Classic Roast Beef and Gravy

*King George
My husband is one of the unfortunate few who was born on Christmas Day. Though he doesn’t see it as any big deal now that he is an adult (and the adult part is debatable), as a kid he said it was a drag. Because I find myself strangely miffed on behalf of my adolescent husband, after all the presents are opened Christmas morning we quickly turn our thoughts from Ho Ho Ho to Happy Birthday.

With birthday honors come responsibilities, though, and each year it is his responsibility to decide what we will have for dinner that Christmas-Birthday evening. Over the years, I have made some crazy stuff based on the whims of the Birthday Boy’s palette. We had a crab feed once. There was also a Birthday Paella. A few years ago I roasted a goose (I don’t think we’ll do that one again). I have also made Rack of Lamb a number of times, as it is one of his favorites.

This year, we’re going easy and classic due the fact that we are both just too tired to deal. The menu for his 45th is Classic Roast Beef and Gravy, Garlic Mashed Potatoes, and Sautéed Mushrooms with a salad thrown in to combat the cholesterol and butter. And then there’s the wine…

A really good roast beef is very easy to make. They key is to cook it low and slow, and not mess with it to much. Rub it with salt and pepper and maybe some chopped fresh herbs, and you’re good. Shove it in the oven and walk away. Comeback a few hours later and dinner is served. Any leftovers you have make a great sandwich for lunch the next day.

Here is my all time favorite recipe for roast beef from Cooks Country Magazine. It includes a mushroom gravy but I only make that occasionally…if I’m in the mood.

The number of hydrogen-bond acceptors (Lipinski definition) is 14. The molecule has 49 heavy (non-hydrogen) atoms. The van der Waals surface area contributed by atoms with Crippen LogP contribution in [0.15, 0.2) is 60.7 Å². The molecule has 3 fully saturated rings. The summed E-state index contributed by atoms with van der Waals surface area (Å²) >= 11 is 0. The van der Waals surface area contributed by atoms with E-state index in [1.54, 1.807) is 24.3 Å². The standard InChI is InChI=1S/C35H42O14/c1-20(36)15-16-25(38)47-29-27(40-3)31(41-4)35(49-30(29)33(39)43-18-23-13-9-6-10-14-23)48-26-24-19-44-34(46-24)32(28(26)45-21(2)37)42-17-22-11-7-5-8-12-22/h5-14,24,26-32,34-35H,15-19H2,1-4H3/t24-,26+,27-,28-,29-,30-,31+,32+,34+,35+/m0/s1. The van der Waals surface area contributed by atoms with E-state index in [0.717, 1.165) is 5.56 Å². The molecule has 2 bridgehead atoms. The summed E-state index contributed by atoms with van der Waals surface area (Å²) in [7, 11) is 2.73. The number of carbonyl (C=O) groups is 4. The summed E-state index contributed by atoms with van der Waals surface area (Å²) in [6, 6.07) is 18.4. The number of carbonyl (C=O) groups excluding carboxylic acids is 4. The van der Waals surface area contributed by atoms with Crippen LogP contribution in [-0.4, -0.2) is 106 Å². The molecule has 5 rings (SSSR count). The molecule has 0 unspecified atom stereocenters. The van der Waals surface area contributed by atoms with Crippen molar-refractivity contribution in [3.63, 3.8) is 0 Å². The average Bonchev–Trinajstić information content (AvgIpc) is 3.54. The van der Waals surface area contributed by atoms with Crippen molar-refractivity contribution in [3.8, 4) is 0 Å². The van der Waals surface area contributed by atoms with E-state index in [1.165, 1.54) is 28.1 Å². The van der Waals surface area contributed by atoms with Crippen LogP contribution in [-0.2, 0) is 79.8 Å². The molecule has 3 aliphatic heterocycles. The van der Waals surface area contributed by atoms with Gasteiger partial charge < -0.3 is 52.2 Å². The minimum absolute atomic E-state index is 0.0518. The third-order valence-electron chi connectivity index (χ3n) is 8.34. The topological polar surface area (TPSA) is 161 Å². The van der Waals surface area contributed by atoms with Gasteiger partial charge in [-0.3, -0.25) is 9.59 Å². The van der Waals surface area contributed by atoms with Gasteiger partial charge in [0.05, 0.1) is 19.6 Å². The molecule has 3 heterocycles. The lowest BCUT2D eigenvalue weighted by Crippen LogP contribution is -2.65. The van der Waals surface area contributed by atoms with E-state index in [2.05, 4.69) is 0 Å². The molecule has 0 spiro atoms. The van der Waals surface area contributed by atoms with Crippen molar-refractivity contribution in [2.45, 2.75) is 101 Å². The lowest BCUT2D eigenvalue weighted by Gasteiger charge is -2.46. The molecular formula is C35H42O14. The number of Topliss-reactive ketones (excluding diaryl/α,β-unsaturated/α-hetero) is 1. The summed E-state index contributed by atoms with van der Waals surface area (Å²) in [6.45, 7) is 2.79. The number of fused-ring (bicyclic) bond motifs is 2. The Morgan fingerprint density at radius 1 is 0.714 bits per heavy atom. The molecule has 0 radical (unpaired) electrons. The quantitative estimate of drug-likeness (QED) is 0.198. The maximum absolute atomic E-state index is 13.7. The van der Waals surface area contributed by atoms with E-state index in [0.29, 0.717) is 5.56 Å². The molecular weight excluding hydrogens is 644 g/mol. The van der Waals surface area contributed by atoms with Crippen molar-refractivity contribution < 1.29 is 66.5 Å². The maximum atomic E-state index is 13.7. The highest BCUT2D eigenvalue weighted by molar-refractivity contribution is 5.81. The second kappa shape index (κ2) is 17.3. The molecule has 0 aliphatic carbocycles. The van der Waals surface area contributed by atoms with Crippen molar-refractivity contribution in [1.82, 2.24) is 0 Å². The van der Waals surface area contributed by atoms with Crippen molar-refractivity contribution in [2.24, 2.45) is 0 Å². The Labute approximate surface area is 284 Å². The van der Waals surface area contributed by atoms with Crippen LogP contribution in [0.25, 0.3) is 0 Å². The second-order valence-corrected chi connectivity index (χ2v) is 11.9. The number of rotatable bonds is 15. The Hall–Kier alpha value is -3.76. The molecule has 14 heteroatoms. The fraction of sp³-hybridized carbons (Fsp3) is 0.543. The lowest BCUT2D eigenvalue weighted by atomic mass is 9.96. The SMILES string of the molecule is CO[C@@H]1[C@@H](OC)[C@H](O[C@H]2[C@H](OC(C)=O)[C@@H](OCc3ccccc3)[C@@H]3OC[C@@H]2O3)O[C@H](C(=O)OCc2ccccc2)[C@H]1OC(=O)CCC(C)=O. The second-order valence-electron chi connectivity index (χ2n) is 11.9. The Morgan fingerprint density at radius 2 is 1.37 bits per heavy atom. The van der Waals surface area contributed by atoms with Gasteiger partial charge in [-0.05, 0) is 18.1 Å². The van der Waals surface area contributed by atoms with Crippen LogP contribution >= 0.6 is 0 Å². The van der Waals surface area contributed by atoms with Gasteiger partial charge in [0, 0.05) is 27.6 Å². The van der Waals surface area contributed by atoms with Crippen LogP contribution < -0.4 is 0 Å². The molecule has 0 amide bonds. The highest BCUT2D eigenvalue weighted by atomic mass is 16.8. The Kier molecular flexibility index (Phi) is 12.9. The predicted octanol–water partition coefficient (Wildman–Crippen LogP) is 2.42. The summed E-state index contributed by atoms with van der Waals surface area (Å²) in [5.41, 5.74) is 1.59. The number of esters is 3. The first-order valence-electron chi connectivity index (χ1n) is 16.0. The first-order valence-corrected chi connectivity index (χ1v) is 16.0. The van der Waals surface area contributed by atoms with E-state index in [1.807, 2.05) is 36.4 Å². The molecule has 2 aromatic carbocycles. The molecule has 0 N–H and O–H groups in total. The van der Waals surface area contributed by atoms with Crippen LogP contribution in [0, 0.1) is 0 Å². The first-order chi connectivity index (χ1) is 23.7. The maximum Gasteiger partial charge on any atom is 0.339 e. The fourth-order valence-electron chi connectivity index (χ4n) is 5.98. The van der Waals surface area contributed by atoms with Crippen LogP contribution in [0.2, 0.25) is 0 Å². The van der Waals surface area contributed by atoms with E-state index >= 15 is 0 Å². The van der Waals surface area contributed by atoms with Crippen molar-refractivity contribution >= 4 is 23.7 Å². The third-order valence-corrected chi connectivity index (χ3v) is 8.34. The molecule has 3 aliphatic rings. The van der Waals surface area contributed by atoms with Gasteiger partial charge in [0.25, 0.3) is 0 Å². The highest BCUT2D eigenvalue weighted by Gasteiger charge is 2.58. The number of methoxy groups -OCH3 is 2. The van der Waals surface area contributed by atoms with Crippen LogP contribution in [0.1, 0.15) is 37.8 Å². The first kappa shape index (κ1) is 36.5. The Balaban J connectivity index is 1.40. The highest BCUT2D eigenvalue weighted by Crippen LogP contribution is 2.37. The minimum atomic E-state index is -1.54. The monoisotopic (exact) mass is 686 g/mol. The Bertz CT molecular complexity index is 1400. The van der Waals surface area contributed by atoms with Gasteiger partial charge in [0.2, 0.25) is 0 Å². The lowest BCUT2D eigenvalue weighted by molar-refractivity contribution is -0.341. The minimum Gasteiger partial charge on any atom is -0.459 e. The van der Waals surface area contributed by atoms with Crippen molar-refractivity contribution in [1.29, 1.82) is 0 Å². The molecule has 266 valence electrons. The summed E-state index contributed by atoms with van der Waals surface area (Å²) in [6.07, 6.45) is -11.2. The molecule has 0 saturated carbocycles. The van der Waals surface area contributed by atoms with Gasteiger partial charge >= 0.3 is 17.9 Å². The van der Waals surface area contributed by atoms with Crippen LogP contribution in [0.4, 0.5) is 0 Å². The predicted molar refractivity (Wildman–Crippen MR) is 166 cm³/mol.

Classic Roast Beef and Gravy
Adapted from Cooks Country Magazine
Serves 6 to 8

Cooks Country Magazine says that for the best flavor and texture, you should refrigerate the roast overnight after salting. If you don’t have a V-rack, cook the roast on a wire rack set inside a rimmed baking sheet.

4-pound top sirloin roast (chateaubriand), with the fat trimmed to 1/4 Inch thick
Salt and pepper
1 tablespoon vegetable oil
8 ounces white mushrooms, chopped
2 onions, chopped fine
1 carrot, peeled and chopped
1 celery rib, chopped
1 tablespoon tomato paste
4 garlic cloves, minced
1/4 cup all-purpose flour
1 cup red wine
4 cups low-sodium beef broth
1 teaspoon Worcestershire sauce

Pat the roast dry with paper towels, and rub 2 teaspoons salt evenly over the surface of the meat. Cover it with plastic wrap and refrigerate for at least 1 hour—or leave it in the fridge overnight, and up to 24 hours.

Adjust oven rack to the lower-middle position, and heat the oven to 275º F. Pat the roast dry with paper towels, and rub it with 1 teaspoon pepper. Heat the oil in large Dutch oven, over medium-high, heat until the oil is just smoking.

Brown the roast all over (about 8 to 12 minutes). And then transfer it to a V-rack set inside the roasting pan (do not bother to wipe out your Dutch oven). Transfer the roast to the oven and cook until meat registers 125º F. If you want your roast medium-rare, cook it for about 1 1/2 to 2 hours. Adjust cooking time for your desired doneness.

Meanwhile, add the mushrooms to the fat in your Dutch oven and cook until golden-brown, or about 5 minutes. Stir in onions, carrot, and celery and cook until browned  (about 5 to 7 minutes). Stir in tomato paste, garlic, and flour and cook until fragrant (about 2 minutes). Stir in wine and broth, scraping up any browned bits with wooden spoon. Bring the broth to a boil, then reduce the heat to medium and simmer until thickened (about 10 minutes).

Strain the gravy, then stir in the Worcestershire sauce, season with salt and pepper, and cover and keep warm.

Transfer the roast to cutting board, tent with foil, and let it rest for about 20 minutes. Slice the roast crosswise against grain into 1/2-inch-thick slices. Serve with gravy.

*This title was his suggestion, not mine!

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